Canine Design

The last few days haven’t been terribly active, aside from a birthday dinner at Benihana last night. But there’s been something on my mind for a little while. I have a friend who has a Shih Tzu dog down here, and he’s fun to hang around with. It reminds me of when I had a dog. I know that I can’t have a big dog like a Newfoundland down here in Texas; not only do I live in an apartment that would be too small for a dog like that, but all that fur would make a dog like that terribly uncomfortable in the heat. But I really miss having a dog around; that constant companionship and affection is something that I always found really comforting.

So I’ve been thinking about getting a dog down here. I know it would have to be something relatively small, and probably pretty short-haired; one of the breeds that has come up most often has been a pug, because they’re relatively sedate, friendly, and just fun to be around. The thing that seems really big, though, is whether to try to get a dog from a breeder or getting a rescue dog. A rescue dog is appealing to me because I know there are so many dogs that need homes, but at the same time I don’t know what kind of dog I’d be getting; I want to get a dog I can train and that won’t have any crazed responses to random events. So a new puppy would be the best for those things. At the same time, a new puppy is also going to take a lot more time initially, to potty train and keep from barking at everything and just generally get used to living here – as well as being far more expensive.

But having a dog around is something I really miss; my last Newfoundland, Merlin, was my closest friend for a number of years, and even though I was almost inconsolable when he died, I think I’ve gotten over his loss, and I’d like to feel that kind of companionship again. While I don’t mind cats, they’ve just never struck me as the kind of affectionate and loyal companions as dogs. Having a dog to scratch, and sit beside me, has always been a comforting presence. And I know that dogs are one of the animals that have become useful for mental health therapy, like the dogs from Heeling Allies. I don’t know that I really need a dog for therapeutic purposes, but a dog like that would certainly be helpful, especially since I have friends who have issues and such a dog might also be helpful for them.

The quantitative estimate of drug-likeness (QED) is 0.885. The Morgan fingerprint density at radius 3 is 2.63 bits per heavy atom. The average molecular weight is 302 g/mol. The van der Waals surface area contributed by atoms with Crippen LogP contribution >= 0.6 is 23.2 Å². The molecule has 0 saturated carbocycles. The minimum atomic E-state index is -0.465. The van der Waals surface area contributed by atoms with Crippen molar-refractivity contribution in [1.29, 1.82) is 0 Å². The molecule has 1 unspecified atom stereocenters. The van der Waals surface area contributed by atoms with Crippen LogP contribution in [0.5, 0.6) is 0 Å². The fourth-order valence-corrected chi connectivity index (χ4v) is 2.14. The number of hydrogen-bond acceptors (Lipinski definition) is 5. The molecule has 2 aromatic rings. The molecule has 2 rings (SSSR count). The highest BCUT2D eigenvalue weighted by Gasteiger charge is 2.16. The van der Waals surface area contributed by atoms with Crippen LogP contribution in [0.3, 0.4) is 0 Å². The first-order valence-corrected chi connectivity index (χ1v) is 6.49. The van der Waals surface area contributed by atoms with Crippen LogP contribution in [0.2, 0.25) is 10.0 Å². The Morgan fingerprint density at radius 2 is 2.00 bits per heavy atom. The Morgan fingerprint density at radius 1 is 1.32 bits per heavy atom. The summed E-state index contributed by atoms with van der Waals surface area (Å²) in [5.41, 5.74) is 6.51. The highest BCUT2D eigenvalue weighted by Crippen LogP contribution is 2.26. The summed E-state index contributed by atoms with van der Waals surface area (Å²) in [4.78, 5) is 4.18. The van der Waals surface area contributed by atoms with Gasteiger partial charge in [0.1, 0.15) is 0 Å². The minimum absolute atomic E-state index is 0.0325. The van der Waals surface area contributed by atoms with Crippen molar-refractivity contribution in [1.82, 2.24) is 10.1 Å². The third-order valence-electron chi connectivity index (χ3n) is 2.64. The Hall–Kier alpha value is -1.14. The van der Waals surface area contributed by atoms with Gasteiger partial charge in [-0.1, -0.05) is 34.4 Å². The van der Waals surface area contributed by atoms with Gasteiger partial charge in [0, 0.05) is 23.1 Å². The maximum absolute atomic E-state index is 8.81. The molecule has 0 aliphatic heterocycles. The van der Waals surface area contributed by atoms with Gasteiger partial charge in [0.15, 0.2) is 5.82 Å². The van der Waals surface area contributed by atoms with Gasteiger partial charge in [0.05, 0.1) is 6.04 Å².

Sadly, though, I work at a minimum-wage job, and right now don’t have much in the way of funding for something like a dog, so I don’t know if the dog idea is something that will be happening anytime soon. But it is something that has been on my mind recently, and having a dog has been important to me in the past. So, that’s what’s going on in my head right now.


I’ve been reading the book Quiet recently, by Susan Cain. It’s about introverts and our place in the world, as well as how we came to be. It’s a good way to distract myself from what has been happening recently, and it’s a topic I have some interest in. what with being an introvert and all. I guess one of the big things that comes to me is that being an introvert has nothing to do with being shy; being shy means that one is nervous or apprehensive about being around and talking to other people. Being an introvert means that, in general, one prefers a life of the mind rather than a life out in the world; an introvert likes to spend time thinking and contemplating, exploring thoughts and feelings. They tend to prefer solitary activities – things like writing (like I’m doing now), research, using a computer, creating art, to things that involve working on teams. They prefer to concentrate on a single activity at a time, and tend to pursue that task single-mindedly and doggedly until done. They don’t tend to seek leadership positions, being content to remain out of authority, though they’ll accept it if offered. They prefer quiet settings – a few close friends, or remaining solitary, over large groups of people who they may or may not know. That is seen as one of the defining characteristics of an introvert. Some people who are introverts may not even realize it, though, because there’s more to being an introvert than just being quiet and solitary, as this article, 23 Signs You’re Secretly an Introvert, explains.

Susan Cain’s Manifesto for Introverts

1. There’s a word for “people who are in their heads too much”: thinkers.

2. Our culture rightly admires risk-takers, but we need our “heed-takers” more than ever.

3. Solitude is a catalyst for innovation.

4. Texting is popular because in an overly extroverted society, everyone craves asynchronous, non-F2F communication.

5. We teach kids in group classrooms not because this is the best way to learn but because it’s cost-efficient, and what else would we do with the children while all the grown-ups are at work? If your child prefers to work autonomously and socialize one-on-one, there’s nothing wrong with her; she just happens not to fit the model.

6. The next generation of quiet kids can and should be raised to know their own strength.